Iron coordination and redox reactions in synthetic and coastal seawater were investigated at nanomolar concentrations using 59Fe radiometry and ion-pair solvent extraction of iron chelated by sulfoxine (8-hydroxyquinoline-5-sulfonate) and BPDS (bathophenanthroline disulfonate). Using sulfoxine, we determined the rate at which the monomeric Fe(III) hydroxide species present in seawater of pH 8 are complexed by the microbial siderophore deferriferrioxamine B and the synthetic chelator EDTA (ethylenediaminetetraacetic acid). Forward rate constants of 2 × 106M-1s-1 and 20 M-1s-1, respectively, were obtained. The kinetics of these reactions have not been measured previously at pH values near that of seawater. Conditional equilibrium constants measured for the Fe(III)-EDTA system are consistent with published stability constants for EDTA complexes and for Fe(III) hydrolytic equilibria minus the neutral Fe(OH)3 o species, suggesting it is not quantitatively significant near pH 8. Commercial humic acid was found to have sufficient affinity for iron to compete with Fe(III) hydrolysis in seawater, and limited evidence was obtained for an interaction with dissolved organic matter in coastal seawater. In our investigations of redox reactions using BPDS to trap Fe(II) produced in the medium, we observed enhanced photoreduction of Fe(III) by humic acid as well as reduction induced by solutes released from phytoplankton in seawater of pH 8. Although the method is sensitive enough to work at near-oceanic levels of iron, the difficulty in distinguishing Fe(II) generated by Fe(III)-BPDS interactions from Fe(II) produced by other means limits its utility. This analytical ambiguity may be generalizable to other methods which measure ferrous iron in seawater using Fe(II)-specific ligands.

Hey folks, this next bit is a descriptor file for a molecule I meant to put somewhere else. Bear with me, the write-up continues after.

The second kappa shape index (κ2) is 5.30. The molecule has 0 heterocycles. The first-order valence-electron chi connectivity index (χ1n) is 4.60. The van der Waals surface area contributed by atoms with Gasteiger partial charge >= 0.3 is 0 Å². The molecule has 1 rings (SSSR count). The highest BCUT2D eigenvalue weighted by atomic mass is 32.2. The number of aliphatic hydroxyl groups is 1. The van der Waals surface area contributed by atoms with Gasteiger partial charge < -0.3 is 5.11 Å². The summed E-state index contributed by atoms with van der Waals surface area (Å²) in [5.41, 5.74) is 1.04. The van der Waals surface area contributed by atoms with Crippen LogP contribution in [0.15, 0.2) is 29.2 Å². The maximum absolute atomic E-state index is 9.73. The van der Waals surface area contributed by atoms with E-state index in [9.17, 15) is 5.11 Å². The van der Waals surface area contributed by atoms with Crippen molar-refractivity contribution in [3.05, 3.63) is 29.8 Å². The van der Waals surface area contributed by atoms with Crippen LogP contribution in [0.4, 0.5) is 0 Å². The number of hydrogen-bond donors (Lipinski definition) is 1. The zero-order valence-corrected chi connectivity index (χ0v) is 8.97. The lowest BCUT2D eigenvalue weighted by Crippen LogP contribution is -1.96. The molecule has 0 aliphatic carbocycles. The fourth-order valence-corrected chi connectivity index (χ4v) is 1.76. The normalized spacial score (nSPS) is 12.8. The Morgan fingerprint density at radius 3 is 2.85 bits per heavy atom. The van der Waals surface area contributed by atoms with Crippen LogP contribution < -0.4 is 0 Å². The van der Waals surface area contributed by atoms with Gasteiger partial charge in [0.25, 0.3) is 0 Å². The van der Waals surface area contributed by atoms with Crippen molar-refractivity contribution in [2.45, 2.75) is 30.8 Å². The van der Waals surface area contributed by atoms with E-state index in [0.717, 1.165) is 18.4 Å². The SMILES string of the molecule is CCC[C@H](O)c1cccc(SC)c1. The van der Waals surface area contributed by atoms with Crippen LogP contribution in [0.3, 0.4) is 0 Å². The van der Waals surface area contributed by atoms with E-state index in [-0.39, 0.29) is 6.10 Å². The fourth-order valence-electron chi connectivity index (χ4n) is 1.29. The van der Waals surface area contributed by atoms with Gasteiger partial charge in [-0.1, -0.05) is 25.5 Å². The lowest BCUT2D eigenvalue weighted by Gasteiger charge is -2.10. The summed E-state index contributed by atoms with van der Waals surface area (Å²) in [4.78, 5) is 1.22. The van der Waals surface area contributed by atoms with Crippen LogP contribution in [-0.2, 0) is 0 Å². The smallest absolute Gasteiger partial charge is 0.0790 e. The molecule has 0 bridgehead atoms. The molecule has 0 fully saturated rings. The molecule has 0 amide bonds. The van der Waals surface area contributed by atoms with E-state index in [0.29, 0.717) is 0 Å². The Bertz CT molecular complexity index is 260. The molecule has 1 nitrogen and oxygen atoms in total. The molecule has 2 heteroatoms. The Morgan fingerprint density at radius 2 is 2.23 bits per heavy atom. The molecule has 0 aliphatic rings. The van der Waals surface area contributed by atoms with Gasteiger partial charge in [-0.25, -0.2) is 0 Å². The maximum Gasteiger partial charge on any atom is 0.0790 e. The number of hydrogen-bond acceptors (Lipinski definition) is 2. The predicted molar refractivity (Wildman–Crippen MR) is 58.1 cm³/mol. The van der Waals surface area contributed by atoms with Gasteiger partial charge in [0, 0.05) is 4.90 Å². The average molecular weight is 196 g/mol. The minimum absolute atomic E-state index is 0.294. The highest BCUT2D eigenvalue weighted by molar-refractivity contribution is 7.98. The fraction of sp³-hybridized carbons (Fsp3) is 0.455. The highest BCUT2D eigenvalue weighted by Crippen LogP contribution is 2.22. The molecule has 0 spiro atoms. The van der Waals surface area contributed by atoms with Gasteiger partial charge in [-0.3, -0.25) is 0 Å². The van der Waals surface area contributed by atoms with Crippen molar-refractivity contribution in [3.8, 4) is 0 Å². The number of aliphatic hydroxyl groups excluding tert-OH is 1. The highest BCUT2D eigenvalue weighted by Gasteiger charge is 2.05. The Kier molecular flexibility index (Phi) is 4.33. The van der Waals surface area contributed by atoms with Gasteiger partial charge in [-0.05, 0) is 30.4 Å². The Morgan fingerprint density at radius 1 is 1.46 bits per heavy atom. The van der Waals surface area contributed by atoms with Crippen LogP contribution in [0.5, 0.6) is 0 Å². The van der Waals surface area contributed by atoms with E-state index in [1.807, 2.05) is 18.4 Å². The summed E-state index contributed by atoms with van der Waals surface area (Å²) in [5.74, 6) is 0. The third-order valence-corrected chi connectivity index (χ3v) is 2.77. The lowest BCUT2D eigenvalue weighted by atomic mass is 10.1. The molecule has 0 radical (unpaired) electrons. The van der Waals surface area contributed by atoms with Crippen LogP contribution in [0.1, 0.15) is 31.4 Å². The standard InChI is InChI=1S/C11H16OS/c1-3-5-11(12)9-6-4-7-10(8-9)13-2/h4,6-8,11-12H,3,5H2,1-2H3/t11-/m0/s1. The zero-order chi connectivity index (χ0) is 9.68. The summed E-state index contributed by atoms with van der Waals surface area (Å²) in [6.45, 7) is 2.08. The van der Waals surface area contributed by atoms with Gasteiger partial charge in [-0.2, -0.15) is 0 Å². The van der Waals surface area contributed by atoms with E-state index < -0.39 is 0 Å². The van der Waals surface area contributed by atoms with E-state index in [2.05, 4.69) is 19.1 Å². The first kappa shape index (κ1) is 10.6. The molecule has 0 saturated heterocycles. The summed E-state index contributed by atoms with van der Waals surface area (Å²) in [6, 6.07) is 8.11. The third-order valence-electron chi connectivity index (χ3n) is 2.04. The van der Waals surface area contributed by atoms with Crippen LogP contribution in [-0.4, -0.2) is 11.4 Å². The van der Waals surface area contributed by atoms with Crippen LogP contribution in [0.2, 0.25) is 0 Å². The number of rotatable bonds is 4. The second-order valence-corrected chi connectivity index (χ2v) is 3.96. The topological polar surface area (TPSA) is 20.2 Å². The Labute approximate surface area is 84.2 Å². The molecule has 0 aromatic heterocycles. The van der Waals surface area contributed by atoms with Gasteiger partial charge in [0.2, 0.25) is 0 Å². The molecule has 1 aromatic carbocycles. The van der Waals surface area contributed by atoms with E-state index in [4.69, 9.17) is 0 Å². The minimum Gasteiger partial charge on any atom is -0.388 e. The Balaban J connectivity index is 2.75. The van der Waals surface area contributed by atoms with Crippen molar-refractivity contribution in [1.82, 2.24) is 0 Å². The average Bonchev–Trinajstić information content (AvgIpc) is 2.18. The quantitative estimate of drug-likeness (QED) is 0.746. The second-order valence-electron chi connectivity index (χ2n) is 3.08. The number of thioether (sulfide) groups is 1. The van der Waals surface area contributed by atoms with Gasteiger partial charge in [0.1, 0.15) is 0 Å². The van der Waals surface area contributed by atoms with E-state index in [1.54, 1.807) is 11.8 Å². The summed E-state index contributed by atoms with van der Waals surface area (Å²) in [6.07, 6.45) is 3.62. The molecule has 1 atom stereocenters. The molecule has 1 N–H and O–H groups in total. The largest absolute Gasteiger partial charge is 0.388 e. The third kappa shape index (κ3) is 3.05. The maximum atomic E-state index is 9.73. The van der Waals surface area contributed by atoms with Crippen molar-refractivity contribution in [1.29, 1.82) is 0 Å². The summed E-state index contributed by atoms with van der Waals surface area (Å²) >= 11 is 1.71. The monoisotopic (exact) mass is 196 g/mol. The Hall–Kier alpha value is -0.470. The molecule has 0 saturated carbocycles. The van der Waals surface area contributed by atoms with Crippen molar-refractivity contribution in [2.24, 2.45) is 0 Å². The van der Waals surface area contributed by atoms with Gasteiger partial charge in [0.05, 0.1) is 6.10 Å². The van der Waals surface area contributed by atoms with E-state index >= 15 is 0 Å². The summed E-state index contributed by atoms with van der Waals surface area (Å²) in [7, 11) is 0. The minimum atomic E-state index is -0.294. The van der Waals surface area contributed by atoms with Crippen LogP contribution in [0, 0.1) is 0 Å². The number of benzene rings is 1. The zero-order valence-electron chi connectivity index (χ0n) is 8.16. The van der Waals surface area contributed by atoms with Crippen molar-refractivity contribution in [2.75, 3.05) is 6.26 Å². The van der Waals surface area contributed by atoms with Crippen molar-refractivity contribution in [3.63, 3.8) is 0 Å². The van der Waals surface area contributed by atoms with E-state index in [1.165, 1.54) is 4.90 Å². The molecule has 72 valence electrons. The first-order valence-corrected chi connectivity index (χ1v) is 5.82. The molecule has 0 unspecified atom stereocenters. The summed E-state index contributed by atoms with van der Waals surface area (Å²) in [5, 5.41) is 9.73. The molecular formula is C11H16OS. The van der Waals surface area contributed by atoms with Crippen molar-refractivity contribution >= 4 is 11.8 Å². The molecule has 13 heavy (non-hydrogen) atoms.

All Science Journal Classification (ASJC) codes
- Environmental Chemistry
- Water Science and Technology